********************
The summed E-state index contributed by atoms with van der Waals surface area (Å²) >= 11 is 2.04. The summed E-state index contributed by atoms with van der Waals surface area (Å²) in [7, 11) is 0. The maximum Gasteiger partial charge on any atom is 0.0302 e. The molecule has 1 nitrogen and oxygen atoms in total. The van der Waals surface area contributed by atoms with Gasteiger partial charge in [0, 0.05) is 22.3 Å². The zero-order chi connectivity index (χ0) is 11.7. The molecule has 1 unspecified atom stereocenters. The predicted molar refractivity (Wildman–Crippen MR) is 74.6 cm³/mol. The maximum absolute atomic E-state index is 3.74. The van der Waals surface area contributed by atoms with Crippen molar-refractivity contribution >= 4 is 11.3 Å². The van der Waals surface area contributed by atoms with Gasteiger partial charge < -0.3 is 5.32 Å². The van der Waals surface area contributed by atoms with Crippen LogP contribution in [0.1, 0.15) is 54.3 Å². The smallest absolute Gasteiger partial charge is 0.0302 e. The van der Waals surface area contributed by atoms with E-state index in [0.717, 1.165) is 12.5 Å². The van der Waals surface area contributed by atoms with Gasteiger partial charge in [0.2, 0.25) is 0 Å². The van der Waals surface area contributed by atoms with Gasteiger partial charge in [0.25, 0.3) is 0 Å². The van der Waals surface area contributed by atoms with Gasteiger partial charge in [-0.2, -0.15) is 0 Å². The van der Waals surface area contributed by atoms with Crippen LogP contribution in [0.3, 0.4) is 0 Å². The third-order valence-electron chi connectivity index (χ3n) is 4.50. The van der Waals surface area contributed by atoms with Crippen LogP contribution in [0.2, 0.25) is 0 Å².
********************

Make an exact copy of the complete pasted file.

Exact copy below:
The summed E-state index contributed by atoms with van der Waals surface area (Å²) >= 11 is 2.04. The summed E-state index contributed by atoms with van der Waals surface area (Å²) in [7, 11) is 0. The maximum Gasteiger partial charge on any atom is 0.0302 e. The molecule has 1 nitrogen and oxygen atoms in total. The van der Waals surface area contributed by atoms with Gasteiger partial charge in [0, 0.05) is 22.3 Å². The zero-order chi connectivity index (χ0) is 11.7. The molecule has 1 unspecified atom stereocenters. The predicted molar refractivity (Wildman–Crippen MR) is 74.6 cm³/mol. The maximum absolute atomic E-state index is 3.74. The van der Waals surface area contributed by atoms with Crippen molar-refractivity contribution >= 4 is 11.3 Å². The van der Waals surface area contributed by atoms with Gasteiger partial charge < -0.3 is 5.32 Å². The van der Waals surface area contributed by atoms with Crippen LogP contribution in [0.1, 0.15) is 54.3 Å². The smallest absolute Gasteiger partial charge is 0.0302 e. The van der Waals surface area contributed by atoms with E-state index in [0.717, 1.165) is 12.5 Å². The van der Waals surface area contributed by atoms with Gasteiger partial charge in [0.2, 0.25) is 0 Å². The van der Waals surface area contributed by atoms with Gasteiger partial charge in [0.25, 0.3) is 0 Å². The van der Waals surface area contributed by atoms with Gasteiger partial charge in [-0.2, -0.15) is 0 Å². The van der Waals surface area contributed by atoms with Crippen LogP contribution in [0.3, 0.4) is 0 Å². The third-order valence-electron chi connectivity index (χ3n) is 4.50. The van der Waals surface area contributed by atoms with Crippen LogP contribution in [0.2, 0.25) is 0 Å².